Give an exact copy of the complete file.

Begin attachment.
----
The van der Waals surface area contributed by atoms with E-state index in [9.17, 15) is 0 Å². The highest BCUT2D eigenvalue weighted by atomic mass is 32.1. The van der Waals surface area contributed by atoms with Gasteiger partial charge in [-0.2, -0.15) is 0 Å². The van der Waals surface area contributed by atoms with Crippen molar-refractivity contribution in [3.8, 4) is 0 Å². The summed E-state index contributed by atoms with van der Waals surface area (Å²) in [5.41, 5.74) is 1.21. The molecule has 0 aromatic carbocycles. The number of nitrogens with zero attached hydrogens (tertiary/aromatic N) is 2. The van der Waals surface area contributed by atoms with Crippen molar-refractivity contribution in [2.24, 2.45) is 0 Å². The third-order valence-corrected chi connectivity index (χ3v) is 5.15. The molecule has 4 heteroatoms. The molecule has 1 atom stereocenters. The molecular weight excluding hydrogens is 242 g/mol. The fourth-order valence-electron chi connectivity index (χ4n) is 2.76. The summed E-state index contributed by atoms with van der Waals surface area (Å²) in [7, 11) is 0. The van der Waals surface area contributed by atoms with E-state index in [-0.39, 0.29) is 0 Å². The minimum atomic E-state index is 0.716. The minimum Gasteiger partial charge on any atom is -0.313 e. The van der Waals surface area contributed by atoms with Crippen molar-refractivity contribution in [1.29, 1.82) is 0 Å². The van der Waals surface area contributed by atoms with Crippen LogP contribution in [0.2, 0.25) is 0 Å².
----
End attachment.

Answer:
The van der Waals surface area contributed by atoms with E-state index in [9.17, 15) is 0 Å². The highest BCUT2D eigenvalue weighted by atomic mass is 32.1. The van der Waals surface area contributed by atoms with Gasteiger partial charge in [-0.2, -0.15) is 0 Å². The van der Waals surface area contributed by atoms with Crippen molar-refractivity contribution in [3.8, 4) is 0 Å². The summed E-state index contributed by atoms with van der Waals surface area (Å²) in [5.41, 5.74) is 1.21. The molecule has 0 aromatic carbocycles. The number of nitrogens with zero attached hydrogens (tertiary/aromatic N) is 2. The van der Waals surface area contributed by atoms with Crippen molar-refractivity contribution in [2.24, 2.45) is 0 Å². The third-order valence-corrected chi connectivity index (χ3v) is 5.15. The molecule has 4 heteroatoms. The molecule has 1 atom stereocenters. The molecular weight excluding hydrogens is 242 g/mol. The fourth-order valence-electron chi connectivity index (χ4n) is 2.76. The summed E-state index contributed by atoms with van der Waals surface area (Å²) in [7, 11) is 0. The van der Waals surface area contributed by atoms with E-state index in [-0.39, 0.29) is 0 Å². The minimum atomic E-state index is 0.716. The minimum Gasteiger partial charge on any atom is -0.313 e. The van der Waals surface area contributed by atoms with Crippen molar-refractivity contribution in [1.29, 1.82) is 0 Å². The van der Waals surface area contributed by atoms with Crippen LogP contribution in [0.2, 0.25) is 0 Å².